I know that they are going to spend their lives collecting their own herds of mismatched animals. I hope they do not spend too long trying to assimilate into herds that are not their own and do not accept them. I also feel sad for the limited scope of the herd of gazelles at the bus stop. They have not yet learned the value of the different animals. I hope they learn it someday. 


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Equal

I am a feminist.

I am a feminist because I have no choice. I was born a cis-gendered woman, and have lived my life as a woman happily. This makes me intimately aware of what women face on a daily and even hourly basis.

I like to hope that was I born a cis-gendered man, or a transwoman, or a transman, that I would still have found a home in feminism. I can’t know that I would have. I have evidence to support that I would; the fact that I am sensitive to other forms of oppression says that I would have. How do I know that I would be sensitive if I had not struggled with misogynistic oppression, though?

Or maybe it’s being born in the third generation of women in my family who were pioneers in feminism; women who were fearless in striding forward where ever they chose rather than what their culture chosen roles would be.

Maybe it’s the result of have 5 blood related aunts and absolutely no blood related uncles that makes my heart beat in a rhythm that is feminist at heart.

Or maybe it’s simply holding my son and daughter both together in my arms as newborn infants and seeing no difference for their future that I can discern simply by the happenstance of their genitalia, yet watching the changing way people address my daughter and son as their sex becomes a known quantity. They start to call her “pretty.” They start to call him “smart.”

Perhaps that is when feminism settled deep into my bones.

So when the question is posed to me, “what is feminism,” the only answer that I can reply with is that it is the simple belief that woman are equal to men.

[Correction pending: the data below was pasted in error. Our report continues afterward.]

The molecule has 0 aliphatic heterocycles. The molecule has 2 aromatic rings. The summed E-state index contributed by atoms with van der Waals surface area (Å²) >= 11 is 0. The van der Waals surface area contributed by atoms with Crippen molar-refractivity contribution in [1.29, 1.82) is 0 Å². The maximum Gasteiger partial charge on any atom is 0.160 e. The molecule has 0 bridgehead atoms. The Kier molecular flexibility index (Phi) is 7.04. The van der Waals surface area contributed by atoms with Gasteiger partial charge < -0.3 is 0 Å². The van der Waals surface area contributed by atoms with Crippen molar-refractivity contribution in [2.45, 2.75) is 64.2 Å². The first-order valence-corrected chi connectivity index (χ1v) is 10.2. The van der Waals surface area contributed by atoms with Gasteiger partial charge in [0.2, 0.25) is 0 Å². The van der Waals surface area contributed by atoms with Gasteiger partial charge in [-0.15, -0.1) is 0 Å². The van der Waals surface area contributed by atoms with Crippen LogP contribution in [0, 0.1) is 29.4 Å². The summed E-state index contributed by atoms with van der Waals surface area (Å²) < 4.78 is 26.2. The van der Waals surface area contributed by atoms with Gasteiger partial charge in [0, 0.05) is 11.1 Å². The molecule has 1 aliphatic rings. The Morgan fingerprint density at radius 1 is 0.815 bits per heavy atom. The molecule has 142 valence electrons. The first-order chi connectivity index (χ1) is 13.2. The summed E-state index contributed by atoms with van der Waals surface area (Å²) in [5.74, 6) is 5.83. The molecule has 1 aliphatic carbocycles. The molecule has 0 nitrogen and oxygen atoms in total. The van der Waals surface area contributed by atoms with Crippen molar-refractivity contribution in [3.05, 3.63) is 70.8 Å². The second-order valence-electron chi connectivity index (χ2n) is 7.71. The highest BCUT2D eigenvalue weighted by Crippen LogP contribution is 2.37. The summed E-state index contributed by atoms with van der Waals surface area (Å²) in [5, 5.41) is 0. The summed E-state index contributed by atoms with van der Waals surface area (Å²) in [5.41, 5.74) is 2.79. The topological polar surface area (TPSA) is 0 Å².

And that’s it. Feminism is a statement that women are equal to men, and to correct inequality where it exists.

Both my daughter and my son deserve such a future.


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Dare

The hearings began today.

I’m having a hard time with the space between my cynicism and my optimism.

I don’t have anything eloquent or composed to say. Better writers than me are writing. Better speakers than me are speaking.

So, I’m not going to try to say anything unique or beautiful. I’m not going to try to change your mind if you somehow hold the strange position that anyone else’s love does anything but make the world a better place. I can’t imagine how difficult your world must be if you do believe that, really.

I’m not going to talk about those who once opposed marriage equality changing their minds once they realized that it was an issue that touched the people they loved. I’m not going to talk about whether that’s too little too late, or if it’s an evolution of thought that is needed, or even if it’s both.

I’m not going to talk about those I love who have had bigotry rule their life and choices.

I’m not going to talk about the double standards of people who have divorced their dying spouses so they could remarry quicker than their spouse could die who stand up and talk about sanctity of marriage and how they believe that someone else simply loving another person enough to want to share their whole life with them in any possible way threatens that sanctity.

I’m not going to talk about the separation of church and state that is such a valued treasure to my Constitution while others simultaneously talk about their valued treasure of the 2nd Amendment and how they believe we need more church in our state for the good of the public welfare.

I’m not going to talk about those who have been killed or killed themselves because our culture so hates all things queer.

I’m not going to talk about my own sexuality, and why I call myself queer.

I’m not going to talk about love.

I’m not even going to talk about hope.

I’m just going to do it.

I’m going to hope. I’m going to dream. I’m going to believe that it is possible that the world is changing. I’m going to dare.

Do you dare with me?